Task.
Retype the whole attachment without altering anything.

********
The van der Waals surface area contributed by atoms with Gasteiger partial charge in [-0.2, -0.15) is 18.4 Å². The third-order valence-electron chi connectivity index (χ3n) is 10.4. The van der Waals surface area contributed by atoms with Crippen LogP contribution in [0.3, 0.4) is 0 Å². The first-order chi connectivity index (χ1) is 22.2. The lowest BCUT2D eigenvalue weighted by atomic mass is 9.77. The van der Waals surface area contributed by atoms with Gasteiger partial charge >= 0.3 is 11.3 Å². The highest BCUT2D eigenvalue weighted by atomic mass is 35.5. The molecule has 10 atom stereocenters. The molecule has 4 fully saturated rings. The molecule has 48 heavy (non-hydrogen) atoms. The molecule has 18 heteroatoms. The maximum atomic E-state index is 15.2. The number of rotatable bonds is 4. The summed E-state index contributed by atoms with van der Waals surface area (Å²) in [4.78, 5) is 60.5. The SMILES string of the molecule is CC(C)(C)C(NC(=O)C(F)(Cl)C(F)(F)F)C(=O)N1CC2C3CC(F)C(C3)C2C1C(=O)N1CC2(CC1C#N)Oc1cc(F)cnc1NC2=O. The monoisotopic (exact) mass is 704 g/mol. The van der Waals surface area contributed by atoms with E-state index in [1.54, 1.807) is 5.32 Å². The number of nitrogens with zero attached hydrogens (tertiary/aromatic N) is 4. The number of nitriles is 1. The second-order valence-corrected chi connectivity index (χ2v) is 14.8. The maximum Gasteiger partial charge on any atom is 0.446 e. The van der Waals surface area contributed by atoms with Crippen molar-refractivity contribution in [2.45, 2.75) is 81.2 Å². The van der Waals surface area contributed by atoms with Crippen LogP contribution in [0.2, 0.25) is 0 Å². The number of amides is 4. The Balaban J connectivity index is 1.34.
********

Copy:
The van der Waals surface area contributed by atoms with Gasteiger partial charge in [-0.2, -0.15) is 18.4 Å². The third-order valence-electron chi connectivity index (χ3n) is 10.4. The van der Waals surface area contributed by atoms with Crippen LogP contribution in [0.3, 0.4) is 0 Å². The first-order chi connectivity index (χ1) is 22.2. The lowest BCUT2D eigenvalue weighted by atomic mass is 9.77. The van der Waals surface area contributed by atoms with Gasteiger partial charge >= 0.3 is 11.3 Å². The highest BCUT2D eigenvalue weighted by atomic mass is 35.5. The molecule has 10 atom stereocenters. The molecule has 4 fully saturated rings. The molecule has 48 heavy (non-hydrogen) atoms. The molecule has 18 heteroatoms. The maximum atomic E-state index is 15.2. The number of rotatable bonds is 4. The summed E-state index contributed by atoms with van der Waals surface area (Å²) in [4.78, 5) is 60.5. The SMILES string of the molecule is CC(C)(C)C(NC(=O)C(F)(Cl)C(F)(F)F)C(=O)N1CC2C3CC(F)C(C3)C2C1C(=O)N1CC2(CC1C#N)Oc1cc(F)cnc1NC2=O. The monoisotopic (exact) mass is 704 g/mol. The van der Waals surface area contributed by atoms with E-state index in [1.54, 1.807) is 5.32 Å². The number of nitrogens with zero attached hydrogens (tertiary/aromatic N) is 4. The number of nitriles is 1. The second-order valence-corrected chi connectivity index (χ2v) is 14.8. The maximum Gasteiger partial charge on any atom is 0.446 e. The van der Waals surface area contributed by atoms with Crippen molar-refractivity contribution in [2.45, 2.75) is 81.2 Å². The van der Waals surface area contributed by atoms with Crippen LogP contribution in [0.2, 0.25) is 0 Å². The number of amides is 4. The Balaban J connectivity index is 1.34.